Ex-Liberian president in Hague trial

Charles Taylor, the former Liberian president, has gone on trial in The Hague, accused of arming a rebel group in neighbouring Sierra Leone that killed, raped and maimed thousands.

Ex-Liberian president in Hague trial

Charles Taylor, the former Liberian president, has gone on trial in The Hague, accused of arming a rebel group in neighbouring Sierra Leone that killed, raped and maimed thousands.

The trial began on Monday, in front of a special chamber of the UN-backed Special Court for Sierra Leone.

Taylor, the first African head of state to go on trial for war crimes before an international tribunal, has denied all of the 11 charges of war crimes and crimes against humanity.

Taylor's hearing was moved from Freetown, Liberia's capital, to The Hague for security reasons.

Taylor, 59, is seen as the most powerful figure in the conflicts in Sierra Leone and in his own country between 1989 and 2003, but the trial will not cover the wars in Liberia.

Prosecutors allege that he waged "a campaign of terror against the civilian population of Sierra Leone" by arming and training Sierra Leone's Revolutionary United Front (RUF), which murdered and mutilated civilians, raped women and recruited child soldiers.

Taylor is alleged to have been responsible for many of the mutilations, in exchange for still-unknown amounts of so-called blood diamonds.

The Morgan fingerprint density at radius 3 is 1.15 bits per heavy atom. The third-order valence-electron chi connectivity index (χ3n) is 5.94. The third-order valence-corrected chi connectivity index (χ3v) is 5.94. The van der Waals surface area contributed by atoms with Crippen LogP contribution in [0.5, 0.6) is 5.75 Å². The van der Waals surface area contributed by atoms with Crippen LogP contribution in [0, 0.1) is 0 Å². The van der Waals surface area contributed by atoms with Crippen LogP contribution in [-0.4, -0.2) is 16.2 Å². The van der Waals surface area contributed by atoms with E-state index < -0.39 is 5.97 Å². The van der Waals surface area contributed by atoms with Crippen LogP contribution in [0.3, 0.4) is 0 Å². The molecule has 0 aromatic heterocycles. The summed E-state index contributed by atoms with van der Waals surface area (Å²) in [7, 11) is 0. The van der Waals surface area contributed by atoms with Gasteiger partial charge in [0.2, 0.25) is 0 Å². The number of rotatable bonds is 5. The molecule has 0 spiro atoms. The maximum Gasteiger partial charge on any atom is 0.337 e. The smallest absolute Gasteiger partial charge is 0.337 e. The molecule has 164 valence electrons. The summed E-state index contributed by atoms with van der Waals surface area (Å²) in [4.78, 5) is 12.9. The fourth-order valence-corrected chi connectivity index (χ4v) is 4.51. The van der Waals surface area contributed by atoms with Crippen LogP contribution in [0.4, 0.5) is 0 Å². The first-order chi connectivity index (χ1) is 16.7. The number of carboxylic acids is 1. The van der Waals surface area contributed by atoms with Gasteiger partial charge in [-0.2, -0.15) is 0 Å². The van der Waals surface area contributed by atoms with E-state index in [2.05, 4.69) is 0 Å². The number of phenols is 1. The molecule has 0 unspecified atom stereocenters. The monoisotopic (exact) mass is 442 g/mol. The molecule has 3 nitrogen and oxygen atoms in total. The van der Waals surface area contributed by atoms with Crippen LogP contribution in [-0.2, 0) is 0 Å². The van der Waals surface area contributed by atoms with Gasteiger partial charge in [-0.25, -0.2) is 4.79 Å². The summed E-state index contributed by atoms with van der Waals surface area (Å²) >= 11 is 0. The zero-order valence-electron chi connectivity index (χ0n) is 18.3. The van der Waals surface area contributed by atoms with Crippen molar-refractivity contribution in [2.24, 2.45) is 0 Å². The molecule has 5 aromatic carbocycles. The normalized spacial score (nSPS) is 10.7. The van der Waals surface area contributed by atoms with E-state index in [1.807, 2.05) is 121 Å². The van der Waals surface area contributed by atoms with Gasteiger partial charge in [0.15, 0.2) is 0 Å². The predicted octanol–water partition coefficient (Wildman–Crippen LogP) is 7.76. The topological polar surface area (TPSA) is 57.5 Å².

The decade-long civil war in Sierra Leone left at least 60,000 people dead and thousands mutilated with limbs, ears or noses cut off.

If convicted, the statute of the Sierra Leone tribunal states that Taylor must be sentenced to "imprisonment for a specified number of years" without giving a maximum, meaning he could go to prison for life.

Under the deal to relocate the trial to the Netherlands, it was agreed that if convicted, he would serve his sentence in a British prison.

Taylor follows in the footsteps of former Yugoslav president Slobodan Milosevic, who was the first ever head of state to go on trial for war crimes before an international court.

Milosevic died on March 11, 2006 in the same prison in The Hague where Taylor is now being held, while his trial was still under way before the UN court for the former Yugoslavia.

In the run-up to the trial, Taylor's defence lawyer Karim Khan repeatedly complained that he did not have enough time or resources to properly prepare for the trial.

He also protested against the change of venue, saying it affected the former president's right to a fair trial.

Last Mod: 04 Haziran 2007, 14:27
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